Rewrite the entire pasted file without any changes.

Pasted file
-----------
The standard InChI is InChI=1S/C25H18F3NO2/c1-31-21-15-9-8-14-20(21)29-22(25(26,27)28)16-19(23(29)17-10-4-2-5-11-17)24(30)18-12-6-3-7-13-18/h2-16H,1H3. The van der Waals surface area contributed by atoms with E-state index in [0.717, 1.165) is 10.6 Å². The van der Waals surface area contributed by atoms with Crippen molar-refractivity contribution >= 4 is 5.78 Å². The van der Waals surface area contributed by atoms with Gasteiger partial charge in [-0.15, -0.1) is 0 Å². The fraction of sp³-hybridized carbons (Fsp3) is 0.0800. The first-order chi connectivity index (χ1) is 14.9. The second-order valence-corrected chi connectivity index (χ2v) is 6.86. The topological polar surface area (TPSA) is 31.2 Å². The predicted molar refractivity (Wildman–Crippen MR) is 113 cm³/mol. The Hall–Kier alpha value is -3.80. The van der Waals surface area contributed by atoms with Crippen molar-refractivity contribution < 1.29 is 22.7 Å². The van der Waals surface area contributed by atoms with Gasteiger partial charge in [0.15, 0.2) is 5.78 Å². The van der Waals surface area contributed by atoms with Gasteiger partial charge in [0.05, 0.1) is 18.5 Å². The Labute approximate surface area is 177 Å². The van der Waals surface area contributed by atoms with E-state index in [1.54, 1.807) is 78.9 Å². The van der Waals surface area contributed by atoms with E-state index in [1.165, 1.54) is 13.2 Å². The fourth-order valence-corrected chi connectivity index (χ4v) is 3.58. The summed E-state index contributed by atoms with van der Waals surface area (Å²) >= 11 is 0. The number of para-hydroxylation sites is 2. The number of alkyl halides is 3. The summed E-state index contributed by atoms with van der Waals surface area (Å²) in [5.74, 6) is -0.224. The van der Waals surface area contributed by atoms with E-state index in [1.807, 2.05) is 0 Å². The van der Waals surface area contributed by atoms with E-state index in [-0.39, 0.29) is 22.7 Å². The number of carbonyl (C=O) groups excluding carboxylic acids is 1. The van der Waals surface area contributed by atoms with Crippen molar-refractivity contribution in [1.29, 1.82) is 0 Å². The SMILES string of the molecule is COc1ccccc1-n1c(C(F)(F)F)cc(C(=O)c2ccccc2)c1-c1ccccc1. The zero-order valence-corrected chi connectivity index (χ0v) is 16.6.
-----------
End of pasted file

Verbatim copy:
The standard InChI is InChI=1S/C25H18F3NO2/c1-31-21-15-9-8-14-20(21)29-22(25(26,27)28)16-19(23(29)17-10-4-2-5-11-17)24(30)18-12-6-3-7-13-18/h2-16H,1H3. The van der Waals surface area contributed by atoms with E-state index in [0.717, 1.165) is 10.6 Å². The van der Waals surface area contributed by atoms with Crippen molar-refractivity contribution >= 4 is 5.78 Å². The van der Waals surface area contributed by atoms with Gasteiger partial charge in [-0.15, -0.1) is 0 Å². The fraction of sp³-hybridized carbons (Fsp3) is 0.0800. The first-order chi connectivity index (χ1) is 14.9. The second-order valence-corrected chi connectivity index (χ2v) is 6.86. The topological polar surface area (TPSA) is 31.2 Å². The predicted molar refractivity (Wildman–Crippen MR) is 113 cm³/mol. The Hall–Kier alpha value is -3.80. The van der Waals surface area contributed by atoms with Crippen molar-refractivity contribution < 1.29 is 22.7 Å². The van der Waals surface area contributed by atoms with Gasteiger partial charge in [0.15, 0.2) is 5.78 Å². The van der Waals surface area contributed by atoms with Gasteiger partial charge in [0.05, 0.1) is 18.5 Å². The Labute approximate surface area is 177 Å². The van der Waals surface area contributed by atoms with E-state index in [1.54, 1.807) is 78.9 Å². The van der Waals surface area contributed by atoms with E-state index in [1.165, 1.54) is 13.2 Å². The fourth-order valence-corrected chi connectivity index (χ4v) is 3.58. The summed E-state index contributed by atoms with van der Waals surface area (Å²) >= 11 is 0. The number of para-hydroxylation sites is 2. The number of alkyl halides is 3. The summed E-state index contributed by atoms with van der Waals surface area (Å²) in [5.74, 6) is -0.224. The van der Waals surface area contributed by atoms with E-state index in [1.807, 2.05) is 0 Å². The van der Waals surface area contributed by atoms with E-state index in [-0.39, 0.29) is 22.7 Å². The number of carbonyl (C=O) groups excluding carboxylic acids is 1. The van der Waals surface area contributed by atoms with Crippen molar-refractivity contribution in [1.29, 1.82) is 0 Å². The SMILES string of the molecule is COc1ccccc1-n1c(C(F)(F)F)cc(C(=O)c2ccccc2)c1-c1ccccc1. The zero-order valence-corrected chi connectivity index (χ0v) is 16.6.